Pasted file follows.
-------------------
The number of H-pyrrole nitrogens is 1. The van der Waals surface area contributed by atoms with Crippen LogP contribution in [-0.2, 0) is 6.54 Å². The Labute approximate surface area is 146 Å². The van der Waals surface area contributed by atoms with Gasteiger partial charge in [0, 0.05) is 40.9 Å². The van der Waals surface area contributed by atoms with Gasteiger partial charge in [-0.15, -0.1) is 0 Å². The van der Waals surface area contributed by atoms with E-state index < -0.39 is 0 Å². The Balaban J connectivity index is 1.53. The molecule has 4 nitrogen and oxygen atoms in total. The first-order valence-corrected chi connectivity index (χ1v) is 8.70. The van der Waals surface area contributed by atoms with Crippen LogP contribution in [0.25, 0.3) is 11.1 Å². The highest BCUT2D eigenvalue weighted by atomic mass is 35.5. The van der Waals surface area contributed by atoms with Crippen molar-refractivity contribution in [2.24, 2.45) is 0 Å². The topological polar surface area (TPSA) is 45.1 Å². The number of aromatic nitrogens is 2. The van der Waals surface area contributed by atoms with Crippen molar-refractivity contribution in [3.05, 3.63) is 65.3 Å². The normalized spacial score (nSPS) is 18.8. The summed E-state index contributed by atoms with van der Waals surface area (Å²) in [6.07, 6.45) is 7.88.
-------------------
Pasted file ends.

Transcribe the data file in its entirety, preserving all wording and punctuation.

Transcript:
The number of H-pyrrole nitrogens is 1. The van der Waals surface area contributed by atoms with Crippen LogP contribution in [-0.2, 0) is 6.54 Å². The Labute approximate surface area is 146 Å². The van der Waals surface area contributed by atoms with Gasteiger partial charge in [0, 0.05) is 40.9 Å². The van der Waals surface area contributed by atoms with Gasteiger partial charge in [-0.15, -0.1) is 0 Å². The van der Waals surface area contributed by atoms with E-state index < -0.39 is 0 Å². The Balaban J connectivity index is 1.53. The molecule has 4 nitrogen and oxygen atoms in total. The first-order valence-corrected chi connectivity index (χ1v) is 8.70. The van der Waals surface area contributed by atoms with Crippen LogP contribution in [0.25, 0.3) is 11.1 Å². The highest BCUT2D eigenvalue weighted by atomic mass is 35.5. The van der Waals surface area contributed by atoms with Crippen molar-refractivity contribution in [2.24, 2.45) is 0 Å². The topological polar surface area (TPSA) is 45.1 Å². The number of aromatic nitrogens is 2. The van der Waals surface area contributed by atoms with Crippen molar-refractivity contribution in [3.05, 3.63) is 65.3 Å². The normalized spacial score (nSPS) is 18.8. The summed E-state index contributed by atoms with van der Waals surface area (Å²) in [6.07, 6.45) is 7.88.